Meet the Nine Snakes of Michigan’s St. Marys River

Diadophis punctatus edwardsii
© Jay Ondreicka/Shutterstock.com

Written by Kathryn Koehler

Updated: June 22, 2023

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If you are on St. Mary’s River, these are the 9 types of snakes that you will most likely encounter.

Nestled in the heart of Michigan’s Upper Peninsula, the St. Marys River flows between Lake Superior and Lake Huron, offering a diverse range of habitats for various species of wildlife. While many may associate this region with its stunning natural scenery and rich history, few are aware of the slithering residents that call this area home. The St. Marys River is home to a surprising variety of snake species, each with unique characteristics and behaviors that have helped them thrive in this northern landscape. From the elusive and venomous Eastern massasauga to the colorful Northern ringneck, these snakes have adapted to the region’s climate and terrain, playing an important role in the river’s ecosystem. Come along as we explore the fascinating world of the nine snakes in Michigan’s St. Marys River, shedding light on their lifestyles, habitats, and the importance of preserving these remarkable creatures.

Sault Ste Marie Michigan and Ontario waterfront district on the St Mary's River on the border between Canada and the United States.

The St. Marys River forms a border between the United States and Canada. The border flows through the middle of the river.

©ehrlif/Shutterstock.com

Eastern Massasauga (Sistrurus catenatus)

The Eastern massasauga (Sistrurus catenatus) is the only venomous snake species found in Michigan and it can be found in the St. Marys River area. The Eastern massasauga is a small, stocky rattlesnake that can grow up to 2 feet (60 cm) long. Its venom is primarily used for hunting small prey, such as mice and other rodents. While its venom is potent, the Eastern massasauga is a relatively docile snake and will typically avoid confrontation if possible. However, if threatened or cornered, it may strike in self-defense.
In Michigan, where the Eastern massasauga is the only venomous snake species, there are 1-2 bites reported each year. However, these snakes are generally not aggressive and will typically only bite if they feel threatened or cornered. Though the Eastern massasauga’s venom is relatively potent, they have short fangs that rarely deliver a large amount of venom. While a bite from this snake can be painful and may cause swelling and other symptoms, fatalities from Eastern Massasauga bites are extremely rare.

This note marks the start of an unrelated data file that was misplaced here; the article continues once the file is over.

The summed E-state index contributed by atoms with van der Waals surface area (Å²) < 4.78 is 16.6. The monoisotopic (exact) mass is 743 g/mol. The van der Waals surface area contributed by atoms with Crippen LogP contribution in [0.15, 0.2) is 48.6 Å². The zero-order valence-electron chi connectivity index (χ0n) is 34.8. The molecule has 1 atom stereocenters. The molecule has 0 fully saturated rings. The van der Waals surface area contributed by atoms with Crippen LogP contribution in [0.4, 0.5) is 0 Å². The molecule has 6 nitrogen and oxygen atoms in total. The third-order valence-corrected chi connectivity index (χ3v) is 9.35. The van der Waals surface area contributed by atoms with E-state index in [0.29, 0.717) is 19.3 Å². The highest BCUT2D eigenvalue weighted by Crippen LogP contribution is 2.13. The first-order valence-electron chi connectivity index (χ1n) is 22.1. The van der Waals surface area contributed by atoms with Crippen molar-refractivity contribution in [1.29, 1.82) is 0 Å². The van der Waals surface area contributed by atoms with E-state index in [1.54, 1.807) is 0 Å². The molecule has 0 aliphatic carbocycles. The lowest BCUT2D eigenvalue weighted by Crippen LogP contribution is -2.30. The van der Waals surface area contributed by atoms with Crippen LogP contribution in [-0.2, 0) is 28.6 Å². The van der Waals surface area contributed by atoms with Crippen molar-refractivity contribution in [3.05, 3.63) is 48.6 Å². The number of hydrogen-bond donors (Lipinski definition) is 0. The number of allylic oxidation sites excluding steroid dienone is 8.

Of note: The Eastern massasauga is a protected species in Michigan and is considered threatened throughout its range. It is illegal to harm, harass, or kill this snake, and anyone who encounters an Eastern massasauga should leave it alone.

The Eastern massasauga is a protected species in Michigan and is considered threatened throughout its range.

©Ryan M. Bolton/Shutterstock.com

Safety Protocol

Should you find yourself face-to-face with an Eastern massasauga, it’s important to stay calm and take steps to avoid any potential conflict with the snake. Here are some tips on how to respond:

  • Keep your distance: The Eastern massasauga is a shy and reclusive snake, and will generally try to avoid confrontation if possible. If you see one in the wild, give it plenty of space and avoid getting too close.
  • Do not provoke or handle the snake: The Eastern massasauga is a venomous snake, and while its venom is rarely fatal to humans, it can cause pain, swelling, and difficulty breathing. Do not attempt to handle the snake or provoke it in any way.
  • Back away slowly: If you find yourself in close proximity to an Eastern massasauga, slowly back away without turning your back on the snake. Move slowly and avoid sudden movements that could startle the snake.
  • Seek medical attention if bitten: If you are bitten by an Eastern massasauga, seek medical attention immediately. The venom can cause symptoms such as pain, swelling, and difficulty breathing, and prompt treatment is important to minimize the effects of the venom.
  • Remember that the Eastern massasauga, like all snakes, plays an important role in the ecosystem and should be respected and admired from a safe distance. With proper caution and respect, it is possible to coexist peacefully with these fascinating creatures.
Eastern Massasauga Rattlesnake (Sistrurus catenatus catenatus)